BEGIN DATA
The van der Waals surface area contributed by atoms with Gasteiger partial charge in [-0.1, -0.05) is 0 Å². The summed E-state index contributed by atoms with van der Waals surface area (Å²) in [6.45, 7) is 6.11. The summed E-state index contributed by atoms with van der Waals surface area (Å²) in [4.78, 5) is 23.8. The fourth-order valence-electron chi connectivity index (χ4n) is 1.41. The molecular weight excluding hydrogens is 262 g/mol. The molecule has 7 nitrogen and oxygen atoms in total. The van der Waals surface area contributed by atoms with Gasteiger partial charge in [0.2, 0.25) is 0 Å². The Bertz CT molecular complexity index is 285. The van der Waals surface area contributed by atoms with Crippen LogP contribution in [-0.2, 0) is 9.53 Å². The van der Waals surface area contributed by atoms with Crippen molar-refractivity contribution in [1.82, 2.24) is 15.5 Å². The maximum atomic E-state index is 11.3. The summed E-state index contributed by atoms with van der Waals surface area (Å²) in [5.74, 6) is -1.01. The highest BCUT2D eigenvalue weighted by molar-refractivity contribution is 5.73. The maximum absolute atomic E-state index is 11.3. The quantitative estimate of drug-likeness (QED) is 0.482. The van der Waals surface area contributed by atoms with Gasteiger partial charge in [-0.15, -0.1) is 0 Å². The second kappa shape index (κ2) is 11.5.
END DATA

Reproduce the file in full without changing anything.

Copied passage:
The van der Waals surface area contributed by atoms with Gasteiger partial charge in [-0.1, -0.05) is 0 Å². The summed E-state index contributed by atoms with van der Waals surface area (Å²) in [6.45, 7) is 6.11. The summed E-state index contributed by atoms with van der Waals surface area (Å²) in [4.78, 5) is 23.8. The fourth-order valence-electron chi connectivity index (χ4n) is 1.41. The molecular weight excluding hydrogens is 262 g/mol. The molecule has 7 nitrogen and oxygen atoms in total. The van der Waals surface area contributed by atoms with Gasteiger partial charge in [0.2, 0.25) is 0 Å². The Bertz CT molecular complexity index is 285. The van der Waals surface area contributed by atoms with Crippen LogP contribution in [-0.2, 0) is 9.53 Å². The van der Waals surface area contributed by atoms with Crippen molar-refractivity contribution in [1.82, 2.24) is 15.5 Å². The maximum atomic E-state index is 11.3. The summed E-state index contributed by atoms with van der Waals surface area (Å²) in [5.74, 6) is -1.01. The highest BCUT2D eigenvalue weighted by molar-refractivity contribution is 5.73. The maximum absolute atomic E-state index is 11.3. The quantitative estimate of drug-likeness (QED) is 0.482. The van der Waals surface area contributed by atoms with Gasteiger partial charge in [-0.15, -0.1) is 0 Å². The second kappa shape index (κ2) is 11.5.